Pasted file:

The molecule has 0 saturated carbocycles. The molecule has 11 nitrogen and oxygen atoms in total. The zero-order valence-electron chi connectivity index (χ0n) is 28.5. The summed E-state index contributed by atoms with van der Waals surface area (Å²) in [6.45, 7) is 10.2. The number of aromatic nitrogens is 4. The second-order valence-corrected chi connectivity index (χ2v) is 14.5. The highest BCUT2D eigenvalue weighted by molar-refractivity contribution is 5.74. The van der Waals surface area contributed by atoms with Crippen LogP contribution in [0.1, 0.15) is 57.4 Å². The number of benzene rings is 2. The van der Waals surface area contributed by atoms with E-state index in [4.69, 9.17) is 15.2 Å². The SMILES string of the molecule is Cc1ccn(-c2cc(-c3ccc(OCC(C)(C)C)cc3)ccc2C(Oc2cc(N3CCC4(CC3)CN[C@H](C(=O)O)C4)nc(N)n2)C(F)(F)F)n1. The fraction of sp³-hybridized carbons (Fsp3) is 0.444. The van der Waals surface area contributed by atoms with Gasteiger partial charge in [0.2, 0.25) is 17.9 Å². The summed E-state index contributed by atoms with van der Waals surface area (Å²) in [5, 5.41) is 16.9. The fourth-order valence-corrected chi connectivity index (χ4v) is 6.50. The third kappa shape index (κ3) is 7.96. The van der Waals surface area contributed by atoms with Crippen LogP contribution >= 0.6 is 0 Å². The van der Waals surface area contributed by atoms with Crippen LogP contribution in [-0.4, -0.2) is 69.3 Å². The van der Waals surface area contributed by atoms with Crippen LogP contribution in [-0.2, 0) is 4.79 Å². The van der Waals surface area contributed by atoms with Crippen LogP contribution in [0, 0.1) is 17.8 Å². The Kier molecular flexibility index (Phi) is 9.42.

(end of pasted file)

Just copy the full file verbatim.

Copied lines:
The molecule has 0 saturated carbocycles. The molecule has 11 nitrogen and oxygen atoms in total. The zero-order valence-electron chi connectivity index (χ0n) is 28.5. The summed E-state index contributed by atoms with van der Waals surface area (Å²) in [6.45, 7) is 10.2. The number of aromatic nitrogens is 4. The second-order valence-corrected chi connectivity index (χ2v) is 14.5. The highest BCUT2D eigenvalue weighted by molar-refractivity contribution is 5.74. The van der Waals surface area contributed by atoms with Crippen LogP contribution in [0.1, 0.15) is 57.4 Å². The number of benzene rings is 2. The van der Waals surface area contributed by atoms with E-state index in [4.69, 9.17) is 15.2 Å². The SMILES string of the molecule is Cc1ccn(-c2cc(-c3ccc(OCC(C)(C)C)cc3)ccc2C(Oc2cc(N3CCC4(CC3)CN[C@H](C(=O)O)C4)nc(N)n2)C(F)(F)F)n1. The fraction of sp³-hybridized carbons (Fsp3) is 0.444. The van der Waals surface area contributed by atoms with Gasteiger partial charge in [0.2, 0.25) is 17.9 Å². The summed E-state index contributed by atoms with van der Waals surface area (Å²) in [5, 5.41) is 16.9. The fourth-order valence-corrected chi connectivity index (χ4v) is 6.50. The third kappa shape index (κ3) is 7.96. The van der Waals surface area contributed by atoms with Crippen LogP contribution >= 0.6 is 0 Å². The van der Waals surface area contributed by atoms with Crippen LogP contribution in [-0.4, -0.2) is 69.3 Å². The van der Waals surface area contributed by atoms with Crippen LogP contribution in [-0.2, 0) is 4.79 Å². The van der Waals surface area contributed by atoms with Crippen LogP contribution in [0, 0.1) is 17.8 Å². The Kier molecular flexibility index (Phi) is 9.42.